A version of this post appeared in Yiddish here
Can you say with certainty that someone sings in an authentic Yiddish style? Fortunately, we have materials to help us figure it out — the records and CDs of folksingers, the recorded compilations from Ruth Rubin, Sofia Magid, Ben Stonehill and others; the recordings in the “Vernadsky Library” in Kiev, and the homemade family recordings that show up from time to time.
Meanwhile, it’s clear that you can’t speak only about one style, or even several. It all depends on the age of the singer, their birthplace and where they grew up.
Even in my family, two singers can sing in completely different styles. My grandmother Lifshe, from the small town Zvinyetshke, sang with a lamenting, sad voice, inviting listeners to sympathize with the suffering she expressed. My mother, from the larger city of Chernowitz, sang with less ornamentation but with a more secure feeling.
In the new recording from Brooklyn resident Herschel Melamed, “A Long Life In Yiddish,” you also hear a folksinger who sings in an authentic folk style. The CD includes 18 songs, and although the project was not undertaken as a commercial enterprise, it looks and sounds professional. In fact, two discs were produced with the same songs: one without musical accompaniment, and the second with the help of musicians Avi Fox-Rosen and Alec Spiegelman.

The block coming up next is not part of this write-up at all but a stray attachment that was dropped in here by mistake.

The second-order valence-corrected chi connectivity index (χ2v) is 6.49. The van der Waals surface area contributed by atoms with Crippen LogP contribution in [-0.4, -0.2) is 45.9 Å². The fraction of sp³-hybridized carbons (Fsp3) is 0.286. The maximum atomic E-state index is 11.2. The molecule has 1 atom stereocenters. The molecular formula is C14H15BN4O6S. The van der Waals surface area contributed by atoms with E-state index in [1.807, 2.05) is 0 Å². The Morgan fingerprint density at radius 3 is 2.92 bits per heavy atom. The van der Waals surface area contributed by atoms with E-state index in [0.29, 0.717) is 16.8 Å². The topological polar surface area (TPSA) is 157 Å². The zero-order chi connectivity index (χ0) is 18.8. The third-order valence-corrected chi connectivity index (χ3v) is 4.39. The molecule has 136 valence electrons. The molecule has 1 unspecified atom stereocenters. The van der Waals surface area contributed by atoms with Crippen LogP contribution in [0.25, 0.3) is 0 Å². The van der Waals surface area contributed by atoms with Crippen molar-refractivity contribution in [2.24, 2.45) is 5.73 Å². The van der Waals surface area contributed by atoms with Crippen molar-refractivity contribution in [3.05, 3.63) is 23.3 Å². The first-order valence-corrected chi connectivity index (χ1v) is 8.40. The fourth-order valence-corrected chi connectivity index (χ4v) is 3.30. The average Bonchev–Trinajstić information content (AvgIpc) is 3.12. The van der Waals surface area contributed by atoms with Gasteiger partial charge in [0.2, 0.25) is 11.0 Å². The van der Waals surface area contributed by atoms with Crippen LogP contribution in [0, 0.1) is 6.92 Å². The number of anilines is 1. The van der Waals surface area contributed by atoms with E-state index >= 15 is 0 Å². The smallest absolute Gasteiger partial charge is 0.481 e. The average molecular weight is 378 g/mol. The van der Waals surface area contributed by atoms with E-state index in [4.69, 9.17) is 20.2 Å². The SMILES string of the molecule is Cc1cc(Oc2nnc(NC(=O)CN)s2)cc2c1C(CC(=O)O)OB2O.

Herschel Melamed was born in Opalin, Poland and grew up in Luboml, where he worked in his brother Kalman’s shoe shop. At the beginning of the Second World War he became a soldier in the Polish Army and was later sent by the Soviets to a communal farm in the Ural Mountains, where he spent the war. His daughter Myra told me that he might have stayed there, but he learned that his younger brother Laizer had survived, so he left the communal farm and traveled westward to Chernowitz, where he married and where his daughter was born.